A page of
by photographer and author
with help from my daughter Stephanie.
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If you are flying out of Schiphol Airport in Amsterdam, Netherlands you might want to pick up some last minute consumable souvenirs at one of the dozens of duty free shops in the airport. Dutch chocolates are delicious and make great gifts. Then again, you can gamble your money away at the airport casino. It's a hole in the wall.
With higher taxes built into the price of everything and per capita income about the same as in America, you just won't find many bargains in the western countries of Europe. In the east you can still find good deals. In both areas you will see many unusual items, designs, materials, and fashions not found at home.
Duty Free Shops
Travelers are immediately confronted with airport duty free shops when they enter the secure departure zone of international airports. Prices of goods in these shops may be duty free, but there are few bargains. If you are considering a major purchase, say a camera or electronic device, plan far ahead. Write to the duty free shop, care of your European gateway city airport (home-bound), and request a price list at least two months in advance. Compare prices with those for the same items in your local shops or through mail order. There is also duty free shopping on most planes and on board major ferries crossing international borders.
The only bargains I have seen in duty free shops are on alcoholic beverages and tobacco products, though this depends on the duty free shop and on the country. A pretty good rule would be that one should not enter any of the Scandinavian countries without carrying the maximum of duty free booze, if you enjoy drinking. The same is not necessarily true for Holland where the retail price of most spirits is less than the price in America, except for American products.
On board some ferries, bottles look like fifths and pints, but the exact quantity is not shown on the bottle. Except in the major airports, don't expect very good selections. The same limited number of brands show up in most duty free shops. One lesson I have learned is do not buy brands you are not familiar with, unless you can afford to experiment. Don't even buy new products from known brand names. I have tasted disasters. I think that some distillers dispose of their rubbish in duty free shops.
All goods bought in duty free shops are subject to duty, if any, when you land at your destination. The duty saved is the duty of the country where you bought the item. Shopping is allowed in duty free shops only if you are departing. Arriving passengers can't even buy a candy bar until they pass the customs inspectors.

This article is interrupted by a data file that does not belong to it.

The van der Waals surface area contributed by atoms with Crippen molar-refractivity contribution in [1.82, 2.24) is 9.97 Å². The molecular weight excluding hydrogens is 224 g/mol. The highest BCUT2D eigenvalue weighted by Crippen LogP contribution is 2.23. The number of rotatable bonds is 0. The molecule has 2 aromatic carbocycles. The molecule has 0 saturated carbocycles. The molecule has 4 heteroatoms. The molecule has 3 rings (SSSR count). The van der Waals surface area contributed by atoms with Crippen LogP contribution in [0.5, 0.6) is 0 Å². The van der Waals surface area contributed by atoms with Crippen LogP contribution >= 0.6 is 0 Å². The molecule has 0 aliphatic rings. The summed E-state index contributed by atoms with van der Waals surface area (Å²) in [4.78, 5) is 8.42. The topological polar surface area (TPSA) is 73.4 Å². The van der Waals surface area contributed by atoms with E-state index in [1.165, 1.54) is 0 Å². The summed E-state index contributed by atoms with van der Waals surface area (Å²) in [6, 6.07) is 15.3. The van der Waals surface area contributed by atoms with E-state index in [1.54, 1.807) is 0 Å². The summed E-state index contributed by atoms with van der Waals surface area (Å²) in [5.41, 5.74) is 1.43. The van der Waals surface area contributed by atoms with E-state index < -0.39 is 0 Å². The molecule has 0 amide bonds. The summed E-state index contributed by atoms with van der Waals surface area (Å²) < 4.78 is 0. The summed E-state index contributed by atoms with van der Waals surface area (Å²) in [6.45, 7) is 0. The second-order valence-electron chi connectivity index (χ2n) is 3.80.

During the German occupation of the Netherlands, 1940-45, the Nazi authorities ordered the citizens to turn in all their Dutch silver and gold coins. Jewelry was exempted. Therefore, according to the jeweler I bought this from, some of the clever Dutchies made jewelry out of their money!! Here is a string of 21 silver dimes from 1943. Look for similar items in antiek jewelry stores.
This bookstore window display in Kraków, Poland is crammed with Harry Potter editions. I guess that somebody likes pigeon guano all over the sidewalk, or they have a cat who will be feasting on one of these plump squabs for dinner. Ksiazka is Polish for book.
High prices for stuff made in Brazil or Hong Kong can be found in the eighty thousand souvenir shops swarming around the tourist centers. These places are stocked with junque, but do have some useful items like Heineken T-shirts and various hats.
Consumer protection legislation is not as thorough in Europe as in America. Trinkets that appear to be of local origin may be imports from Pakistan and available at home in your dollar store for half the price. Items are identified with country of origin only when they want you to know. In Greece and the eastern European countries most of the craft work is locally made. Street markets with no overhead are the best places to shop.
When shopping for trinkets, offer a price lower than that marked. Sometimes a shopkeeper will accommodate you. If you like an item but you think it costs too much, say so. That is the easy indirect way to get some negotiations started.
This is an amazing store in Vilnius, Lithuainia. I bought a heart shaped amber charm for Stephanie in here.
Some guide books on Europe boast of the great buys available at the Paris Flea Market and the Amsterdam Flea Market. Those were the old days. These places are now among the biggest rip-offs. Most of the customers are tourists. For bargains, go where the local folks shop.
There are scores of outdoor markets in Europe where the greenbacks are not grabbed so readily as in Paris and Amsterdam. Inquire at tourist offices. Look for small markets which are not so institutionalized. Permanent, roll-away, or knockdown structures occupy most of the acreage in the overpriced markets, while the cheaper markets feature merchandise displayed on old boxes or lying on the ground. For a real out of this world shopping experience go to Amsterdam on Queen's Day. See my photo tour at Queen's Day.